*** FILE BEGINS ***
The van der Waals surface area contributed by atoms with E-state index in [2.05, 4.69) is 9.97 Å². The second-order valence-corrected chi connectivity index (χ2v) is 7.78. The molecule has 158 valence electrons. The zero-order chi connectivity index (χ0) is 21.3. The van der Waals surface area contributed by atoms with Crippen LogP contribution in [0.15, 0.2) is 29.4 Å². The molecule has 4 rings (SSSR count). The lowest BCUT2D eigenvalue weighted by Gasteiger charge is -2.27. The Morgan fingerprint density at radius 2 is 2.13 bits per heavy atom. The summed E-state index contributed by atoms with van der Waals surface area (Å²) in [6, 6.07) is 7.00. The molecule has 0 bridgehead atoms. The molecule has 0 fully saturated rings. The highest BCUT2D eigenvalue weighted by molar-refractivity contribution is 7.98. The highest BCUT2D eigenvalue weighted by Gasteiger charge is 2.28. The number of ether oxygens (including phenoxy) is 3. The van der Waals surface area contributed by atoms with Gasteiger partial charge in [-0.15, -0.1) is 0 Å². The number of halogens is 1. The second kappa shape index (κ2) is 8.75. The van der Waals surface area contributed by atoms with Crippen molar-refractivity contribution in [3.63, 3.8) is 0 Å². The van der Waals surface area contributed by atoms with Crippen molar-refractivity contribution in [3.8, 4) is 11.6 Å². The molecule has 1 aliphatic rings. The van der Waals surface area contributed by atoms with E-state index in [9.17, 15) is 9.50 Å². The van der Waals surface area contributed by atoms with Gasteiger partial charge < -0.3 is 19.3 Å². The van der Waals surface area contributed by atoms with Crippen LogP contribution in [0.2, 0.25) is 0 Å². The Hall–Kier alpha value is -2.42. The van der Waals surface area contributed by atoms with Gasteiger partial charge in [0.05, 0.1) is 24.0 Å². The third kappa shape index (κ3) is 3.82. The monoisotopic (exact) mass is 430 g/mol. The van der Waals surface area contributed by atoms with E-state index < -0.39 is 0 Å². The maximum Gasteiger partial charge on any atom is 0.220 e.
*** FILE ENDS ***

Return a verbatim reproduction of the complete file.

The van der Waals surface area contributed by atoms with E-state index in [2.05, 4.69) is 9.97 Å². The second-order valence-corrected chi connectivity index (χ2v) is 7.78. The molecule has 158 valence electrons. The zero-order chi connectivity index (χ0) is 21.3. The van der Waals surface area contributed by atoms with Crippen LogP contribution in [0.15, 0.2) is 29.4 Å². The molecule has 4 rings (SSSR count). The lowest BCUT2D eigenvalue weighted by Gasteiger charge is -2.27. The Morgan fingerprint density at radius 2 is 2.13 bits per heavy atom. The summed E-state index contributed by atoms with van der Waals surface area (Å²) in [6, 6.07) is 7.00. The molecule has 0 bridgehead atoms. The molecule has 0 fully saturated rings. The highest BCUT2D eigenvalue weighted by molar-refractivity contribution is 7.98. The highest BCUT2D eigenvalue weighted by Gasteiger charge is 2.28. The number of ether oxygens (including phenoxy) is 3. The van der Waals surface area contributed by atoms with Gasteiger partial charge in [-0.15, -0.1) is 0 Å². The number of halogens is 1. The second kappa shape index (κ2) is 8.75. The van der Waals surface area contributed by atoms with Crippen molar-refractivity contribution in [3.63, 3.8) is 0 Å². The van der Waals surface area contributed by atoms with Crippen molar-refractivity contribution in [3.8, 4) is 11.6 Å². The molecule has 1 aliphatic rings. The van der Waals surface area contributed by atoms with E-state index in [9.17, 15) is 9.50 Å². The van der Waals surface area contributed by atoms with Gasteiger partial charge < -0.3 is 19.3 Å². The van der Waals surface area contributed by atoms with Crippen LogP contribution in [0.2, 0.25) is 0 Å². The Hall–Kier alpha value is -2.42. The van der Waals surface area contributed by atoms with Gasteiger partial charge in [0.05, 0.1) is 24.0 Å². The third kappa shape index (κ3) is 3.82. The monoisotopic (exact) mass is 430 g/mol. The van der Waals surface area contributed by atoms with E-state index < -0.39 is 0 Å². The maximum Gasteiger partial charge on any atom is 0.220 e.